16. Three Levels of Push-Pull Dynamics among Chinese International Students' Decision to Study Abroad in the Canadian Context

    Science.gov (United States)

    Chen, Jun Mian

    2017-01-01

    The extant literature on student migration flows generally focus on the traditional push-pull factors of migration at the individual level. Such a tendency excludes the broader levels affecting international student mobility. This paper proposes a hybrid of three levels of push-pull dynamics (micro-individual decision-making, meso-academic…

  17. Placement of effective work-in-progress limits in route-specific unit-based pull systems

    NARCIS (Netherlands)

    Ziengs, N.; Riezebos, J.; Germs, R.

    2012-01-01

    Unit-based pull systems control the throughput time of orders in a production system by limiting the number of orders on the shop floor. In production systems where orders can follow different routings on the shop floor, route-specific pull systems that control the progress of orders on the shop

  18. Next-Practise in University Research Based Open Innovation - From Push to Pull: Case Studies from Denmark

    DEFF Research Database (Denmark)

    Rønnow Lønholdt, Jens; Wilken Bengtsson, Mille; Karlby, Lone Tolstrup

    2013-01-01

    on the pull function and the capacity development of the SMEs as this was the main lessons learned during the initial phase of the project. The paper also presents four Danish innovation projects that illustrate the use of the pull-based concept.Last but not least, the paper presents a new post...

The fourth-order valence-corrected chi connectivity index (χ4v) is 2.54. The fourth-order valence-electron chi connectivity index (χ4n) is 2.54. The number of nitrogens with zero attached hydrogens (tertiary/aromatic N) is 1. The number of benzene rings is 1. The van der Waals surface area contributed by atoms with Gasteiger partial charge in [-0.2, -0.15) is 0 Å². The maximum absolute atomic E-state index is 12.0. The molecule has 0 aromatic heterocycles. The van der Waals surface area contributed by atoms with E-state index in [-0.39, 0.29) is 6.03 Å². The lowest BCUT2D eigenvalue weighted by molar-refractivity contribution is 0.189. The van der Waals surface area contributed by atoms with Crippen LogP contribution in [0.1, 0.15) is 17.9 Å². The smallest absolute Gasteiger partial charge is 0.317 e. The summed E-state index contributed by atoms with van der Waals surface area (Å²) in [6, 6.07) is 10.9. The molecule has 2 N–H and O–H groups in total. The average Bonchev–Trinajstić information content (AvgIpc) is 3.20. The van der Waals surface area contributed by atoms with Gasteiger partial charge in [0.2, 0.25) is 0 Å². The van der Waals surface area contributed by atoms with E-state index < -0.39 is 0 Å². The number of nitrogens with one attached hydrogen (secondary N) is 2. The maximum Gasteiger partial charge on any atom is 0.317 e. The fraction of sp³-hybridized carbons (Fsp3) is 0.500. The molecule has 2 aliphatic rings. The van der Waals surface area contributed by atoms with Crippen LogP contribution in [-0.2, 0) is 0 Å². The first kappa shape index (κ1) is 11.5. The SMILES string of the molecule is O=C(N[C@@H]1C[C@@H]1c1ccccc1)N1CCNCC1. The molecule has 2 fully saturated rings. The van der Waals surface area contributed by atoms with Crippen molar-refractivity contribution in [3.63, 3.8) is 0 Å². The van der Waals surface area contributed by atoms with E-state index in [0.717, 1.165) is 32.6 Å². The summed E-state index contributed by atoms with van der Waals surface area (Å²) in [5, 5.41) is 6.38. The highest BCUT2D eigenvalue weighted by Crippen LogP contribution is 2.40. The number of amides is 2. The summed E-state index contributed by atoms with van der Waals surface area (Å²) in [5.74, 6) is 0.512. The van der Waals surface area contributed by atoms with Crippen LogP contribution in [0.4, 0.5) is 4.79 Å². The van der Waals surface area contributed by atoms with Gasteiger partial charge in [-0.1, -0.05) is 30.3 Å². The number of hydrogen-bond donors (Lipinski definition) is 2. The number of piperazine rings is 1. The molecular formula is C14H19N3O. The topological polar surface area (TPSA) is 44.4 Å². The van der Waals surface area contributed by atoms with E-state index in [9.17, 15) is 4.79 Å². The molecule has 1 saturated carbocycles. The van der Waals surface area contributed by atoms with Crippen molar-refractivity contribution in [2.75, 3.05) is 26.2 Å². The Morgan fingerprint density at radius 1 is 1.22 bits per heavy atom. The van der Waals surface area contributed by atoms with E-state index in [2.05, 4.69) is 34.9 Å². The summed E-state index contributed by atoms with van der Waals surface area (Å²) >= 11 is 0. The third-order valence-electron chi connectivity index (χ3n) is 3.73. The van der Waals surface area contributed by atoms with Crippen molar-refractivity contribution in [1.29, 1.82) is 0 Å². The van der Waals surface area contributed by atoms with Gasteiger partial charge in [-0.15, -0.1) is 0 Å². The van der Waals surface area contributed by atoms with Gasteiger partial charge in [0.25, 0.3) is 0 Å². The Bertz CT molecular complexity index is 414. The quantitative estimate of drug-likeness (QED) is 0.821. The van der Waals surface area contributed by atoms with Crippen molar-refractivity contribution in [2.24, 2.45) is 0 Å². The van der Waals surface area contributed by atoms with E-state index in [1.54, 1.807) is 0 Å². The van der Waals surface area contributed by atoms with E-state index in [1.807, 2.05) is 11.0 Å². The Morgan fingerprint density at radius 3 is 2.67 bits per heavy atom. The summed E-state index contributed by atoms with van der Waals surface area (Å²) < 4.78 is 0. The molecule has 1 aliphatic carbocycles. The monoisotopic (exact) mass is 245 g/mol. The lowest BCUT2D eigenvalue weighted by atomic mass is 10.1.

19. Bilinear common spatial pattern for single-trial ERP-based rapid serial visual presentation triage.

    Science.gov (United States)

    Yu, K; Shen, K; Shao, S; Ng, W C; Li, X

    2012-08-01

    Common spatial pattern (CSP) analysis is a useful tool for the feature extraction of event-related potentials (ERP). However, CSP is essentially time invariant, and thus unable to exploit the temporal information of ERP. This paper proposes a variant of CSP, namely bilinear common spatial pattern (BCSP), which is capable of accommodating both spatial and temporal information. BCSP generalizes CSP through iteratively optimizing bilinear filters. These bilinear filters constitute a spatio-temporal subspace in which the separation between two conditions is maximized. The method is unique in the sense that it is mathematically intuitive and simple, as all the bilinear filters are obtained by maximizing the power ratio as CSP does. The proposed method was evaluated on 20 subjects' ERP data collected in rapid serial visual presentation triage experiments. The results show that BCSP achieved significantly higher average test accuracy (12.3% higher, p < 0.001).

  20. Implications of ICU triage decisions on patient mortality: a cost-effectiveness analysis

    DEFF Research Database (Denmark)

    Edbrooke, David L; Minelli, Cosetta; Mills, Gary H

    2011-01-01

    ABSTRACT: INTRODUCTION: Intensive care is generally regarded as expensive, and as a result beds are limited. This has raised serious questions about rationing when there are insufficient beds for all those referred. However, the evidence for the cost effectiveness of intensive care is weak...... and the work that does exist usually assumes that those who are not admitted do not survive, which is not always the case. Randomised studies of the effectiveness of intensive care are difficult to justify on ethical grounds; therefore, this observational study examined the cost effectiveness of ICU admission...... of admission to intensive care after ICU triage. A total of 7,659 consecutive patients referred to the intensive care unit (ICU) were divided into those accepted for admission and those not accepted. The two groups were compared in terms of cost and mortality using multilevel regression models to account...